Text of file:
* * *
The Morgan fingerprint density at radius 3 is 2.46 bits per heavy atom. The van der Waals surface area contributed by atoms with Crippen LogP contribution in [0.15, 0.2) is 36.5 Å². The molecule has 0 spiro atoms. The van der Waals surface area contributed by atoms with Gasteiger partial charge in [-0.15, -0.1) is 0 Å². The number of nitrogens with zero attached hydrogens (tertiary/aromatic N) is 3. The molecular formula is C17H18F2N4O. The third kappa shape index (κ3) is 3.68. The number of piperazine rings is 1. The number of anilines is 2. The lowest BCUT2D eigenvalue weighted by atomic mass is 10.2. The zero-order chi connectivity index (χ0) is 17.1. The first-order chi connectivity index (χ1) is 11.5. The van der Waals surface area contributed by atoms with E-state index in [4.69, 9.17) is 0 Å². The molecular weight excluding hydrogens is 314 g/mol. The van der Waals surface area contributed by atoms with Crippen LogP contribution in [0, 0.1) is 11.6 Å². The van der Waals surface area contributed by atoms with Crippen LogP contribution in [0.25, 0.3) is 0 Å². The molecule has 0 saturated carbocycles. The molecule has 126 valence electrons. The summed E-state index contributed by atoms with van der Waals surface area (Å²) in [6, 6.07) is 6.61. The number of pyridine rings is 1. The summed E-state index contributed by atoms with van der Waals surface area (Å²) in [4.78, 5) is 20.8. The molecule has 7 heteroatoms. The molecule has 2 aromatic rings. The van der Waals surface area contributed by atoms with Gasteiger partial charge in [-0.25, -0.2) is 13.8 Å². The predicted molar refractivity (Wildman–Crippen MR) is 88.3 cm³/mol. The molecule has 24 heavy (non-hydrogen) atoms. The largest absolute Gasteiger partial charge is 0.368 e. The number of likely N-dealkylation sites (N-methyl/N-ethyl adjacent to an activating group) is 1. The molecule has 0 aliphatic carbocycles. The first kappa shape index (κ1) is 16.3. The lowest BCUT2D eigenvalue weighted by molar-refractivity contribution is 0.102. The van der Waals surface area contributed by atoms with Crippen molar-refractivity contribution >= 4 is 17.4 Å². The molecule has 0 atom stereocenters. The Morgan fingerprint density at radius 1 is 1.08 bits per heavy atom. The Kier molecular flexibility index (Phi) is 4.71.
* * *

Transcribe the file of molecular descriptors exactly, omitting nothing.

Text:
The Morgan fingerprint density at radius 3 is 2.46 bits per heavy atom. The van der Waals surface area contributed by atoms with Crippen LogP contribution in [0.15, 0.2) is 36.5 Å². The molecule has 0 spiro atoms. The van der Waals surface area contributed by atoms with Gasteiger partial charge in [-0.15, -0.1) is 0 Å². The number of nitrogens with zero attached hydrogens (tertiary/aromatic N) is 3. The molecular formula is C17H18F2N4O. The third kappa shape index (κ3) is 3.68. The number of piperazine rings is 1. The number of anilines is 2. The lowest BCUT2D eigenvalue weighted by atomic mass is 10.2. The zero-order chi connectivity index (χ0) is 17.1. The first-order chi connectivity index (χ1) is 11.5. The van der Waals surface area contributed by atoms with E-state index in [4.69, 9.17) is 0 Å². The molecular weight excluding hydrogens is 314 g/mol. The van der Waals surface area contributed by atoms with Crippen LogP contribution in [0, 0.1) is 11.6 Å². The van der Waals surface area contributed by atoms with Crippen LogP contribution in [0.25, 0.3) is 0 Å². The molecule has 0 saturated carbocycles. The molecule has 126 valence electrons. The summed E-state index contributed by atoms with van der Waals surface area (Å²) in [6, 6.07) is 6.61. The number of pyridine rings is 1. The summed E-state index contributed by atoms with van der Waals surface area (Å²) in [4.78, 5) is 20.8. The molecule has 7 heteroatoms. The molecule has 2 aromatic rings. The van der Waals surface area contributed by atoms with Gasteiger partial charge in [-0.25, -0.2) is 13.8 Å². The predicted molar refractivity (Wildman–Crippen MR) is 88.3 cm³/mol. The molecule has 24 heavy (non-hydrogen) atoms. The largest absolute Gasteiger partial charge is 0.368 e. The number of likely N-dealkylation sites (N-methyl/N-ethyl adjacent to an activating group) is 1. The molecule has 0 aliphatic carbocycles. The first kappa shape index (κ1) is 16.3. The lowest BCUT2D eigenvalue weighted by molar-refractivity contribution is 0.102. The van der Waals surface area contributed by atoms with Crippen molar-refractivity contribution >= 4 is 17.4 Å². The molecule has 0 atom stereocenters. The Morgan fingerprint density at radius 1 is 1.08 bits per heavy atom. The Kier molecular flexibility index (Phi) is 4.71.